Autism and Violence: Understanding Autism In the Midst of Media Reports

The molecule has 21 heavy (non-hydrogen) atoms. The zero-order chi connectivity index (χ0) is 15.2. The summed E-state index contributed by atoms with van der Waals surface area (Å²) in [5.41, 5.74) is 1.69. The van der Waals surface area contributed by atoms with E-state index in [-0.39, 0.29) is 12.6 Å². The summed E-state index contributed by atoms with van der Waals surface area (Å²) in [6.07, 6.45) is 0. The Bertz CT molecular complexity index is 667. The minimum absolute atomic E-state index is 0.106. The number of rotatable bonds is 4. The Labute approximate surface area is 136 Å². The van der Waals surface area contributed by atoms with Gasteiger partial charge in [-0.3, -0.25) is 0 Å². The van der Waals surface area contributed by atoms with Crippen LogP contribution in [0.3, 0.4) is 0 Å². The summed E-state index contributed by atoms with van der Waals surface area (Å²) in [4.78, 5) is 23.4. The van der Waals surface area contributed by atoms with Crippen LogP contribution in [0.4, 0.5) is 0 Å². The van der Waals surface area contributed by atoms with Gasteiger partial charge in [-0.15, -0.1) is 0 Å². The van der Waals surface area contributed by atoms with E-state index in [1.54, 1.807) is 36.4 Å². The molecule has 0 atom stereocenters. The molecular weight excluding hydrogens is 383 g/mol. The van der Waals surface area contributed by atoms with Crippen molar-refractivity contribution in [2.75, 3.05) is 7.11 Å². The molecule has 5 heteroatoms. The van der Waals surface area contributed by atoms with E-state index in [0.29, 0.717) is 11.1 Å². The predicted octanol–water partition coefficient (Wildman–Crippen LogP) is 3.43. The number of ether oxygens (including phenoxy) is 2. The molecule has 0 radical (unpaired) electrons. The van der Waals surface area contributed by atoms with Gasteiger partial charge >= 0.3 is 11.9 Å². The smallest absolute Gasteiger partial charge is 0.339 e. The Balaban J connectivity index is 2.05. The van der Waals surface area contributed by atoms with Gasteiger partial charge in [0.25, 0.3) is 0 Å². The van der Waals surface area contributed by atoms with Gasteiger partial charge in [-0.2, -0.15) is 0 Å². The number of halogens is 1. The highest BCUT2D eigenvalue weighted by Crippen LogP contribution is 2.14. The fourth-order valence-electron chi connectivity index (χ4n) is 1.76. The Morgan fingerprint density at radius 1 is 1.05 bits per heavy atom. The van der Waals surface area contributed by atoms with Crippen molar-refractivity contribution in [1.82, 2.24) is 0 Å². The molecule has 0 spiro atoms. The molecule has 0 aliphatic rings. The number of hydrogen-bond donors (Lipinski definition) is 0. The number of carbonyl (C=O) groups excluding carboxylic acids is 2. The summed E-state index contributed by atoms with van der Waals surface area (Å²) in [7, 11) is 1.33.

Lately there have been a lot of news articles about violence and autistic children and violence, and a lot of parents concerned for their children when an autistic child is around them. Â As a parent of an autistic child, I have had some of these concerns brought to my attention with little reason other than the news media hype. Â So, as I have explained to other parents about my child, I think it's a good time to make it public. Â Understanding AutismAutism is, as I have posted before, a genetic predisposition for increased brain size. Â There are currently 10 suspected genes, with six of them being identified, that can each individually cause autism, and the effect is accumulative if more than one gene is predisposed. Â These genes cause swelling and enlarged brain gray matter, which increase the processing of data in the brain to an overwhelming point, causing meltdowns. Â For instance the data that is read from looking at one's face is so intense that many autistic children cannot look anyone in the eye. Â Because of this condition, autistic children are slow to develop social skills. Â They don't like to play with other children, they don't want to be bothered with other people. Â They are intensely focused on their task and if interrupted, they get angry. Â They also do not process auditory responses or body language separately as do "normal" children, but need a combination of both in order to understand. Â Hence, just waving your finger silently will be ignored, or calling out the child's name alone will be ignored. Â Sarcasm, anger, jokes.. Â these things are generally lost on autistic children because they don't understand the subtle, non-verbal hints that identify these subtle social situations. Â This is the basis of what autism really is. Â With this foundation of understanding, perhaps you can better understand the social situations that occur around autistic children. Â Autism and ViolenceAutistic children are not any more predisposed to violence than any other child. Â Period. Â They can get angry, hurt, frustrated, and feel hated just like any other child. Â They also are more prone to getting frustrated and angry if they are forced into social situations that interrupt their current task. Â But that doesn't make them more prone to violence. Â As a matter of fact, they are more likely to do injury to themselves than to other people. Â So why are reports of autistic children and young adults engaged in violence more prominent in the news? Â Because autism is scary. Â We don't know what causes it directly, we don't know how each autistic child will react in a social situation, because every autistic child is different. Â But keep in mind that there are plenty of reports of violence among young children that are not autistic. Â It's just not news because they are normal children. Â What's interesting is that no one has crunched the numbers to see, statistically, whether or not autistic children are more prone to being bullies than normal children. Â My guess is that if someone actually did crunch the numbers, they would either find little evidence to prove that autistic children are any more of a danger than normal children in any given social situation. Â Autism and FearSo why do we have this conversation? Â Why are school boards around the country being threatened by parents of "normal" children to take autistic children out of schools? Â Because parents are scared. Â Idiots and fear-mongers have whipped up myths about autism in order to profit by it, and as such parents want to justify their actions out of fear. Â But instead of wanting to learn more about autism and children with autism, they prefer to label them as they would a thing, and dehumanize them in comparison to their children. Â I recall a made-for-TV movie with George C. Scott and Judith Light called "The Ryan White Story", about a young hemophiliac who contracted AIDS from a transfusion. Â The young boy was kicked out of school because of the perceived danger to other children, and when he was allowed back into school because of a lawsuit he was forced to be segregated. Â All because parents were panicking, afraid of the then misunderstood disease. Â It is now happening all over again with autistic children. Â What To Do As a Teacher, Parent, or CaregiverSo what do we do if we find behavior that is not appropriate? Â It does need to be addressed, and yes, autistic children CAN learn new behaviors. Â Autistic children are not stupid. Â Quite the opposite, in fact. Â You just need to address them with both a physical motion (not hitting or restraining, please! Â We are not in the Middle Ages), and a verbal command. Â Often times simply placing a hand on the shoulder or arm can get their attention if they are not in the middle of a meltdown. Â If they are, you may just need to wait until the child looks at you. Â Also, do not use subtle body language. Â You need to be as direct as possible. Â They will not understand the "silent treatment", being shunned, or being sat in a corner. Â Be clear, be authoritative, and be firm. Â Do not yell, do not be threatening, and do not try to restrain the child. Â Treat them as you would any other child, but without the subtle comments, sarcasm, cutting remarks, or other methods of "humbling" children. Â They will either not be noticed, or do more damage than you can imagine.Something else that would be of great benefit for children around the autistic child is education. Â Have an autism specialist visit the class and explain autism to the entire class. Â Help them understand what their peer is going through, what they mean by their comments and actions, and how best to address them. Â Education is generally the best method for all concerned. Â If parents are concerned, have a special parent student meeting to help them understand the science behind autism. Â Let them know that autistic children are just like all other children, they just process information differently. Â They still have feelings like other children, they think, laugh, love, hate, envy, and live like other children, just in a different world.